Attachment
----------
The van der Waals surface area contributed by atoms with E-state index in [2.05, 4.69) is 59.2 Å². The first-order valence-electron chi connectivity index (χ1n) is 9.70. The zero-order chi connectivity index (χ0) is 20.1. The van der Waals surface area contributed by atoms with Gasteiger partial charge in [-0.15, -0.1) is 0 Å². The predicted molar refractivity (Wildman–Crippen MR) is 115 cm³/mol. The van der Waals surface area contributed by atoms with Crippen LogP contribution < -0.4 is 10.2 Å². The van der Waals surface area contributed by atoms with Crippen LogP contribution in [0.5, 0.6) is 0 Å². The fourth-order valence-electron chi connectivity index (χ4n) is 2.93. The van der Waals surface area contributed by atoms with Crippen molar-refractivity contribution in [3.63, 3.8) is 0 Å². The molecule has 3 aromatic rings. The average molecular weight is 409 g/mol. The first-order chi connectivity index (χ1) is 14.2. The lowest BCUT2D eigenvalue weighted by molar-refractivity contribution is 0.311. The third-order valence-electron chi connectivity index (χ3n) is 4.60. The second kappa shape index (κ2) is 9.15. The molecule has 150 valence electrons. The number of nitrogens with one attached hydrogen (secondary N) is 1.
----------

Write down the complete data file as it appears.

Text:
The van der Waals surface area contributed by atoms with E-state index in [2.05, 4.69) is 59.2 Å². The first-order valence-electron chi connectivity index (χ1n) is 9.70. The zero-order chi connectivity index (χ0) is 20.1. The van der Waals surface area contributed by atoms with Gasteiger partial charge in [-0.15, -0.1) is 0 Å². The predicted molar refractivity (Wildman–Crippen MR) is 115 cm³/mol. The van der Waals surface area contributed by atoms with Crippen LogP contribution < -0.4 is 10.2 Å². The van der Waals surface area contributed by atoms with Crippen LogP contribution in [0.5, 0.6) is 0 Å². The fourth-order valence-electron chi connectivity index (χ4n) is 2.93. The van der Waals surface area contributed by atoms with Crippen molar-refractivity contribution in [3.63, 3.8) is 0 Å². The molecule has 3 aromatic rings. The average molecular weight is 409 g/mol. The first-order chi connectivity index (χ1) is 14.2. The lowest BCUT2D eigenvalue weighted by molar-refractivity contribution is 0.311. The third-order valence-electron chi connectivity index (χ3n) is 4.60. The second kappa shape index (κ2) is 9.15. The molecule has 150 valence electrons. The number of nitrogens with one attached hydrogen (secondary N) is 1.